Expert witness directories abound, but the helpful work of the Expert Witness Institute is worth a moment of your time. Their newsletter archive in particular is worth considering, as for example in their Winter 2010 issue they covered “Expert Evidence in Child Abuse Cases”. Sweet & Maxwell’s Legal Hub website has an Expert Witness Directory containing only vetted expert witnesses; the experts have to provide quality references from practising lawyers to be included within this fully searchable directory.
Family Practitioners who work in the area of relationship breakdown, divorce and ancillary relief are all too familiar with the issues of trying to separate a couple’s financial affairs with incomplete information. It is notoriously difficult to advise clients presenting with half-completed documentation. The internet can be an incredibly useful resource when advising and negotiating ancillary relief claims, and can help to fill in the gaps of information.
The former matrimonial home can be valued, and alternative properties considered with the usual property finding websites. In addition, nethouseprices.co.uk is a really helpful resource when arguing about the value of property, without waiting around for estate agents’ valuations, as it contains up to date information from the Land Registry database about sold residential house prices. You can search for prices by street, town and postcode.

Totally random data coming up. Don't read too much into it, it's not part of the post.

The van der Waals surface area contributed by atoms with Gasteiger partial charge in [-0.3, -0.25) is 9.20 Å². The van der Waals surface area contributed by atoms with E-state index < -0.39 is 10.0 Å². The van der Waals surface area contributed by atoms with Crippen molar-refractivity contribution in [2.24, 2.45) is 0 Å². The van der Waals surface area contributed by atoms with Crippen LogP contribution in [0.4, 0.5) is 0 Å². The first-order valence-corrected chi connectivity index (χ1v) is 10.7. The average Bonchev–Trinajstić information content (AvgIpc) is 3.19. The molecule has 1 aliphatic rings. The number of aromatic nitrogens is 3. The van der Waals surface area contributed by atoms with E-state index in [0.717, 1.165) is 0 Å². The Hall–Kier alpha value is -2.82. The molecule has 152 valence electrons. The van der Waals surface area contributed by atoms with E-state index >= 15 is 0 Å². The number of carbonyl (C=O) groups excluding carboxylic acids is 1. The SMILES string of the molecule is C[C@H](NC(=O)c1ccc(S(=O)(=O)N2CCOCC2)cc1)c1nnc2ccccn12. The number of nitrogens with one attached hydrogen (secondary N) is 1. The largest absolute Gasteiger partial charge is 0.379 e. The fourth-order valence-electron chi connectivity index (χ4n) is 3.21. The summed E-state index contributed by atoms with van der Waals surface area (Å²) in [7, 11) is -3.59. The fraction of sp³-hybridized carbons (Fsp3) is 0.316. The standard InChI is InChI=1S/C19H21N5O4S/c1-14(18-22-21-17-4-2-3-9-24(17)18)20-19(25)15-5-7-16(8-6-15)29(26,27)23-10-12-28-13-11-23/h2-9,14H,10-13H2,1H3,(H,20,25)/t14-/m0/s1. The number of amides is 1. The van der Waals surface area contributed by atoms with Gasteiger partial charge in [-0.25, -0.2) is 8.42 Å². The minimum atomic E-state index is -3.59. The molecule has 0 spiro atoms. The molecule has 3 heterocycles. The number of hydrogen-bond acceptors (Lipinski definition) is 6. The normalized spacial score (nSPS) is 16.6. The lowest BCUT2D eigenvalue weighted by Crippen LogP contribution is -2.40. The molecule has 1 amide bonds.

Financial products can be compared via a number of websites, but the Financial Services Authority’s Money Made Clear website and its offshoot the Divorce and Separation mini-site (both created by the Consumer Financial Education Body, established by the FSA) enable you to compare everything from mortgages to savings accounts and pension annuities. It also contains a wide selection of tools and calculators enabling you to advise your clients as to what they can afford in relation to mortgages, loans and how to manage their budgets in their post-separation circumstances.
When you are dealing with clients who are currently in receipt of benefits, or who may be in the future, it is useful to be able to give them straightforward advice as to their entitlement, as it can make an enormous difference to whether a particular negotiating position or offer is workable in reality. In these situations you can turn to online benefits checkers, such as the government’s direct.gov Benefits Adviser or the non-governmental Turn2us website which helps you to find appropriate sources of financial support, either by way of benefits or grants using their detailed Benefits Search and Grants Search options.
With such a wealth of information available on the internet for family lawyers to consider, this brief summary can do no more than touch the surface, but sometimes that one bookmarked link can save you hours of your time, so these web resources are an incredibly useful tool to have in your armoury.
Amanda Millmore is a non-practising barrister and founder of Legal Training The material in this article is expanded in 4 accredited CPD courses in the “Family Practitioner’s Guide to the Internet” series.
Legal Training is an established CPD provider, offering 100 per cent online, accredited CPD training for barristers, solicitors and legal executives. Courses cover Family Law, Criminal Law, Property Law and Civil Law, as well as general IT skills and Chambers’ Complaints Handling.